Government consulted councils months after announcing commuter car parks in their patch Loading 3rd party ad content Loading 3rd party ad content Loading 3rd party ad content Loading 3rd party ad content

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By Katina Curtis and Shane Wright

A string of councils getting car parks under the federal government’s controversial commuter car park fund weren’t consulted about the projects until after they were announced, even though the original plan was for Commonwealth money to be matched by local or state funding.

The poor consultation was revealed in submissions to a Senate committee published on Wednesday, as an international body that fights corruption says the administration of the grants scheme “can be described as corrupt conduct”.

Maroondah City Council was one of the few local governments to report asking for federal money for commuter car parks, including the one at Croydon station.

Maroondah City Council was one of the few local governments to report asking for federal money for commuter car parks, including the one at Croydon station.Credit:Paul Jeffers

The $660 million fund was used ahead of the 2019 election to announce that the Coalition would build car parks near train stations. A scathing Auditor-General’s report found more than three-quarters of the projects were in Coalition-held electorates, and two-thirds were in Melbourne.

In the more than two years since the 47 car parks were initially promised, three have been built, construction has begun on four more and six were cancelled. The federal government says that by the end of 2022, 33 of the projects will either be completed or under construction.

The Auditor-General found the sites were nominated by ministers or Coalition MPs and although some asked for information from councils, it was unclear whether those councils knew funding had been sought or approved.

In the seat of Deakin, held by Assistant Minister to the Treasurer Michael Sukkar, Maroondah City Council successfully lobbied for more car parks at Ringwood, Heatherdale, Croydon and Heathmont stations.

“Council provided information … and actively sought funding for and suggested suitable sites. All prior to the funding announcements,” director of development and amenity Andrew Fuaux told a Senate committee.

Another four projects – at Glenferrie, Camberwell, Canterbury and Surrey Hills stations – are in Treasurer Josh Frydenberg’s electorate of Kooyong, where the City of Boroondara council said federal bureaucrats only asked it for views in October 2019, six months after Mr Frydenberg and Prime Minister Scott Morrison announced the funding. It is now doing “rigorous planning” to build the four projects.

Hume City Council’s chief executive Sheena Frost said the council identified extra parking at Craigieburn station as a priority in 2013 and advocated for it since. The Victorian government announced funding for the same project a year earlier than the Commonwealth, in April 2018.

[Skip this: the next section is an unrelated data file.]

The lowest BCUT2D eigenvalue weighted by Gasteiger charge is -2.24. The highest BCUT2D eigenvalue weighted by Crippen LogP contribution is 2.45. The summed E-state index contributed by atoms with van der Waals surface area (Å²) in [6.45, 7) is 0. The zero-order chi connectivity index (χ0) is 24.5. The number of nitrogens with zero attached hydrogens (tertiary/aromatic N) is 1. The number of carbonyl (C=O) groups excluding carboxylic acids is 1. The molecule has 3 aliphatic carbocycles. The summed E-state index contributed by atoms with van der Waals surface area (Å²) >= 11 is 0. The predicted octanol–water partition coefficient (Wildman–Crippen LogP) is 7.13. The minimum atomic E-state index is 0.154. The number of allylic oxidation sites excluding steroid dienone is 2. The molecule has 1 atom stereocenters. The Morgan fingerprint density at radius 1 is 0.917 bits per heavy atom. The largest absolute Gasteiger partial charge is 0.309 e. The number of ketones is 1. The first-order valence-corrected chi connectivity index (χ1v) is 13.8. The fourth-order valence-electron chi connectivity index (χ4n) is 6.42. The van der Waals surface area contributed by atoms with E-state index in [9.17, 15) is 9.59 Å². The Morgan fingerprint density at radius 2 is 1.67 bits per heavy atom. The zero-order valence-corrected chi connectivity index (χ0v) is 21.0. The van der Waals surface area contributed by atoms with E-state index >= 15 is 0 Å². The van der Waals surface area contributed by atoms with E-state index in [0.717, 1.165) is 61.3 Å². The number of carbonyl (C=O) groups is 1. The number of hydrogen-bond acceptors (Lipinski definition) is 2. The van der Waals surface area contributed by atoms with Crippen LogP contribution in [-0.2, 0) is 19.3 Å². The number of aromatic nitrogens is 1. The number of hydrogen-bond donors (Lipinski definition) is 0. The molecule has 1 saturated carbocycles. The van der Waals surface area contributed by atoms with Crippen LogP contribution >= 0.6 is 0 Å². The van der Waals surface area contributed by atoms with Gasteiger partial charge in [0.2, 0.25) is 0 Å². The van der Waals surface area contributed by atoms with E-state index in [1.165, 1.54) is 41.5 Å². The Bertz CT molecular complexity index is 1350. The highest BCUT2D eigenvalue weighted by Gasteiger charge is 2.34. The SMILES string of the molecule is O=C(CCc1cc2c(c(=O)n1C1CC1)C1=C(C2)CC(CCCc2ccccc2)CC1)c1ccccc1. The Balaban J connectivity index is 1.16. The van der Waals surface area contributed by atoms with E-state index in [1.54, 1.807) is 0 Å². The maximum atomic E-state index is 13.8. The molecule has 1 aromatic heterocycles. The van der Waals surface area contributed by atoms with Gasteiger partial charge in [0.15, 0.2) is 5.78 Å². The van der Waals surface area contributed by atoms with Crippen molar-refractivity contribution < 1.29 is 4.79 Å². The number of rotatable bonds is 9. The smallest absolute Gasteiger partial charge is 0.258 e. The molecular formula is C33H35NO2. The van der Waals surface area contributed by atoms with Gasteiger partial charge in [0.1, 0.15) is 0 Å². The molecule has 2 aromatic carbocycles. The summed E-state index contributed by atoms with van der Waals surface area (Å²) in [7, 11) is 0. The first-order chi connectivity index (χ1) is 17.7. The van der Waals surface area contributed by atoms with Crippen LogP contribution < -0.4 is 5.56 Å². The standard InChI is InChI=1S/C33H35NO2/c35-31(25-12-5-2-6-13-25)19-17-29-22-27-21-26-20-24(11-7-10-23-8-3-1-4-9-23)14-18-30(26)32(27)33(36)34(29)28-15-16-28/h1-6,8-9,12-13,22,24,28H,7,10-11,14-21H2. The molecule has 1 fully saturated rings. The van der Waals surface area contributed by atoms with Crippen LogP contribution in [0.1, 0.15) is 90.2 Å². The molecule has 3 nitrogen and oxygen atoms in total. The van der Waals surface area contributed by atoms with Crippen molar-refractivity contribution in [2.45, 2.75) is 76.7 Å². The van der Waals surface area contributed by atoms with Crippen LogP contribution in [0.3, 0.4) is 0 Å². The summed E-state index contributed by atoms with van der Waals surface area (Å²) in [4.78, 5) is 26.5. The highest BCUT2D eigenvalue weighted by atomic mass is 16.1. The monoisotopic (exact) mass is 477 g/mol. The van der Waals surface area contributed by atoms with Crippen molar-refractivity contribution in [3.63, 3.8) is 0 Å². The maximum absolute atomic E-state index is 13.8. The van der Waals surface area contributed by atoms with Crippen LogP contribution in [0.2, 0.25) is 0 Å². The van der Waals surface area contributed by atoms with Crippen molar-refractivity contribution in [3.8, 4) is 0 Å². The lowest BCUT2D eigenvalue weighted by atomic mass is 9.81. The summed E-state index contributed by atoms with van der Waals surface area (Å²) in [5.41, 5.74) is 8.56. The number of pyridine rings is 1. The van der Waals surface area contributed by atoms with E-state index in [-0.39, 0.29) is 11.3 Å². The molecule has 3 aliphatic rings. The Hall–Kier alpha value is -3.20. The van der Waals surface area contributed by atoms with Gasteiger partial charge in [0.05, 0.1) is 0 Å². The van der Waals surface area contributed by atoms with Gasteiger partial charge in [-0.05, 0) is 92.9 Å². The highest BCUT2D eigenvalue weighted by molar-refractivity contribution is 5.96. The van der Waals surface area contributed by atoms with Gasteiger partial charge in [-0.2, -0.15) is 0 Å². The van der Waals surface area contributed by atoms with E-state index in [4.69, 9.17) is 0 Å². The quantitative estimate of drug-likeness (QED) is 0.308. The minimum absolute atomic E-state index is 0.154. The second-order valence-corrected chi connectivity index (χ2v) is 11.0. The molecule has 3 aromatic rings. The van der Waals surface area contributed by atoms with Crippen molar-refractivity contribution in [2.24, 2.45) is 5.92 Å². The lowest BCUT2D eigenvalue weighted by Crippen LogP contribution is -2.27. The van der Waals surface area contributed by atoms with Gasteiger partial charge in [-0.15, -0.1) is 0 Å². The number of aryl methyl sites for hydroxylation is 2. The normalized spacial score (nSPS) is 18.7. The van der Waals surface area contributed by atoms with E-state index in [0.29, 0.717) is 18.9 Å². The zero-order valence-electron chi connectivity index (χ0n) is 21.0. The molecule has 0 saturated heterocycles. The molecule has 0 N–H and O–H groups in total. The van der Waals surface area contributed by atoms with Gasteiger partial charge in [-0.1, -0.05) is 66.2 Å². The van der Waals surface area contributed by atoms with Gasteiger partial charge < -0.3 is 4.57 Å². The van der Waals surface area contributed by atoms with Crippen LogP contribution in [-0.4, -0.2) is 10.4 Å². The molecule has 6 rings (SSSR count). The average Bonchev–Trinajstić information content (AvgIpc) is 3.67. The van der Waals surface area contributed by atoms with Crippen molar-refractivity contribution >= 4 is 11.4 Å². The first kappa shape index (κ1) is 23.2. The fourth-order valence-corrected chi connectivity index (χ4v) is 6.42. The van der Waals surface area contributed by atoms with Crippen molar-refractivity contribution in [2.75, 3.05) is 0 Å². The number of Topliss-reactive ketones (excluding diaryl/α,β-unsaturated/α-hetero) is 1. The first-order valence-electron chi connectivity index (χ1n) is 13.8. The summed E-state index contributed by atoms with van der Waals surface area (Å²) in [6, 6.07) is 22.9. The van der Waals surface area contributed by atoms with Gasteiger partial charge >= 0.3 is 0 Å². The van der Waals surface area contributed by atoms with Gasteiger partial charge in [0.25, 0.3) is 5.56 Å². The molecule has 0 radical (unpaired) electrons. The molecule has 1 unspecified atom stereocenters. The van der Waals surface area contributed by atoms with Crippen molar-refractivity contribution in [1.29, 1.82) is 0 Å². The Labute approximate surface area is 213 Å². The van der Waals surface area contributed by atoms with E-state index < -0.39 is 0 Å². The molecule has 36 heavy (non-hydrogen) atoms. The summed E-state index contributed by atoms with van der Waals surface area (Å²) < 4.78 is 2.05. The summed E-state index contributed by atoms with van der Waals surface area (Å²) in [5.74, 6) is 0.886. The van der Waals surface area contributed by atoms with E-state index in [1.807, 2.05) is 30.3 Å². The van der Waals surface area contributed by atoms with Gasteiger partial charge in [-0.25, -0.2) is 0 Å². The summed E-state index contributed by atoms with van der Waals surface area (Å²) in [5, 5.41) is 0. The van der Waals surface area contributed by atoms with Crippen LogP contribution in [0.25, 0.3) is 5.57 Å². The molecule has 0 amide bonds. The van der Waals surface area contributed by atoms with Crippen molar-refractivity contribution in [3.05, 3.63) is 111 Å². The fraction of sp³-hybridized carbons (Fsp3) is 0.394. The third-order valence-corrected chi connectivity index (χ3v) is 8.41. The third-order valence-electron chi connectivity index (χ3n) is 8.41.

“There was no consultation with Council prior to the Australian government’s publicly announcing funding,” Ms Frost wrote in the Senate submission.

The Craigieburn car park was finished in July, with the Victorian transport department set to recoup half of its $11.6 million cost from the federal government.

In junior minister Jason Wood’s seat of La Trobe, Cardinia Shire Council’s planning coordinator Anita Ransom said the now-complete upgrades at Beaconsfield station and a planned car park at Pakenham “do not go against and are not in conflict with Council’s strategic intentions for these sites”.

However, she said the council had no input into the projects.

“No formal consultation was undertaken with Council prior to the announcement of commitments ... For both Beaconsfield and Pakenham railway stations, Council was informed by the Level Crossing Removal Project (LXRP) that the upgrades were to occur,” she wrote.

Knox City Council chief executive Bruce Dobson said the council was formally notified about the proposals at Boronia and Ferntree Gully in “early 2019”. These two sites are in the electorate of Aston, held by Alan Tudge who was the minister in charge of the program at the time.

A spokesperson for the City of Canterbury Bankstown in western Sydney told the Sydney Morning Herald the council had not been involved in any planning for a car park near Panania Station, identified by the ANAO as the second most exorbitant project.

“This was a federal election commitment that was made without any consultation with Council,” the spokesperson said.

Transparency International Australia told the Senate committee the administration of the car park fund had “failed to meet the required standards of governance and accountability”.

“The use of public money for political party gain is not acceptable and fits the definition of corruption,” chief executive Serena Lillywhite said.

“It is imperative our grants administration system is reformed to ensure that public funds are protected from governmental abuse.”

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